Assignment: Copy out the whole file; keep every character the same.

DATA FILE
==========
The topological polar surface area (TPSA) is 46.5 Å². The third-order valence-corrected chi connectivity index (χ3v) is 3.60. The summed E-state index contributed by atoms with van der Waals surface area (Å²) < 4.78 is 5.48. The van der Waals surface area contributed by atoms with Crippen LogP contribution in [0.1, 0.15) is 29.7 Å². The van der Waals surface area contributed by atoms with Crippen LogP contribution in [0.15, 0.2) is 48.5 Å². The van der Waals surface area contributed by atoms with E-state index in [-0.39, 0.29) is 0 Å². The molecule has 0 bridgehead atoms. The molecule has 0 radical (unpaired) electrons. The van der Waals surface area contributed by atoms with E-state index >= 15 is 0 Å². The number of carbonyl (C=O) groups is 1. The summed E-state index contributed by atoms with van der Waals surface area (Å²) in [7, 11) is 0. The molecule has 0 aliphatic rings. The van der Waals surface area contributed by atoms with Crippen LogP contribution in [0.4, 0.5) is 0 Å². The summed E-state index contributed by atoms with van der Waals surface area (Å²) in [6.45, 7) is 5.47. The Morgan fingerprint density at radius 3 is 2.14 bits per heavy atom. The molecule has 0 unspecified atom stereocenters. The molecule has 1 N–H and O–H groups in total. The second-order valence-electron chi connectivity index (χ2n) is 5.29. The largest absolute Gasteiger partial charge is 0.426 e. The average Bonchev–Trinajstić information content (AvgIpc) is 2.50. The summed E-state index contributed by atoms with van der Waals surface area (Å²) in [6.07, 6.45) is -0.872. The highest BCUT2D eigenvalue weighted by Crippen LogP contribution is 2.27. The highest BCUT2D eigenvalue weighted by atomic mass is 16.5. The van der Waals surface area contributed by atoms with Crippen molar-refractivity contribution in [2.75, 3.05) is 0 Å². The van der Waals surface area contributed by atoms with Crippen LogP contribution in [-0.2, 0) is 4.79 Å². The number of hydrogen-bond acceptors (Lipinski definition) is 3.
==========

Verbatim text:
The topological polar surface area (TPSA) is 46.5 Å². The third-order valence-corrected chi connectivity index (χ3v) is 3.60. The summed E-state index contributed by atoms with van der Waals surface area (Å²) < 4.78 is 5.48. The van der Waals surface area contributed by atoms with Crippen LogP contribution in [0.1, 0.15) is 29.7 Å². The van der Waals surface area contributed by atoms with Crippen LogP contribution in [0.15, 0.2) is 48.5 Å². The van der Waals surface area contributed by atoms with E-state index in [-0.39, 0.29) is 0 Å². The molecule has 0 bridgehead atoms. The molecule has 0 radical (unpaired) electrons. The van der Waals surface area contributed by atoms with E-state index >= 15 is 0 Å². The number of carbonyl (C=O) groups is 1. The summed E-state index contributed by atoms with van der Waals surface area (Å²) in [7, 11) is 0. The molecule has 0 aliphatic rings. The van der Waals surface area contributed by atoms with Crippen LogP contribution in [0.4, 0.5) is 0 Å². The summed E-state index contributed by atoms with van der Waals surface area (Å²) in [6.45, 7) is 5.47. The Morgan fingerprint density at radius 3 is 2.14 bits per heavy atom. The molecule has 0 unspecified atom stereocenters. The molecule has 1 N–H and O–H groups in total. The second-order valence-electron chi connectivity index (χ2n) is 5.29. The largest absolute Gasteiger partial charge is 0.426 e. The average Bonchev–Trinajstić information content (AvgIpc) is 2.50. The summed E-state index contributed by atoms with van der Waals surface area (Å²) in [6.07, 6.45) is -0.872. The highest BCUT2D eigenvalue weighted by Crippen LogP contribution is 2.27. The highest BCUT2D eigenvalue weighted by atomic mass is 16.5. The van der Waals surface area contributed by atoms with Crippen molar-refractivity contribution in [2.75, 3.05) is 0 Å². The van der Waals surface area contributed by atoms with Crippen LogP contribution in [-0.2, 0) is 4.79 Å². The number of hydrogen-bond acceptors (Lipinski definition) is 3.